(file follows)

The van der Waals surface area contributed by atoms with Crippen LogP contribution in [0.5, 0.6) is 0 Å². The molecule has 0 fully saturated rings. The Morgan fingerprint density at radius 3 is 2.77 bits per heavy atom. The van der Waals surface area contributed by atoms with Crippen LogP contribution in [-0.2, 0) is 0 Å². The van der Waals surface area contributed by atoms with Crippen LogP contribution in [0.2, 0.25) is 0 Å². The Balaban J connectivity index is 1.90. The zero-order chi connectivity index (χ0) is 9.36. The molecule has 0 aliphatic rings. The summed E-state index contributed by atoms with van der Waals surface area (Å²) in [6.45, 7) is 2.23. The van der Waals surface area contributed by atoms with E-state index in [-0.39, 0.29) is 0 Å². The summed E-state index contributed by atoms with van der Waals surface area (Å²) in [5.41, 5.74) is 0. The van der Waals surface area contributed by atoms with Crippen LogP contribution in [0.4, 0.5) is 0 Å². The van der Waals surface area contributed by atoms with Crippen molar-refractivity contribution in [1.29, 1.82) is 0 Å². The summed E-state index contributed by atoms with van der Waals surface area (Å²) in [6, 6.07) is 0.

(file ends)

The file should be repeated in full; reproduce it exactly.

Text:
The van der Waals surface area contributed by atoms with Crippen LogP contribution in [0.5, 0.6) is 0 Å². The molecule has 0 fully saturated rings. The Morgan fingerprint density at radius 3 is 2.77 bits per heavy atom. The van der Waals surface area contributed by atoms with Crippen LogP contribution in [-0.2, 0) is 0 Å². The van der Waals surface area contributed by atoms with Crippen LogP contribution in [0.2, 0.25) is 0 Å². The Balaban J connectivity index is 1.90. The zero-order chi connectivity index (χ0) is 9.36. The molecule has 0 aliphatic rings. The summed E-state index contributed by atoms with van der Waals surface area (Å²) in [6.45, 7) is 2.23. The van der Waals surface area contributed by atoms with E-state index in [-0.39, 0.29) is 0 Å². The summed E-state index contributed by atoms with van der Waals surface area (Å²) in [5.41, 5.74) is 0. The van der Waals surface area contributed by atoms with Crippen LogP contribution in [0.4, 0.5) is 0 Å². The van der Waals surface area contributed by atoms with Crippen molar-refractivity contribution in [1.29, 1.82) is 0 Å². The summed E-state index contributed by atoms with van der Waals surface area (Å²) in [6, 6.07) is 0.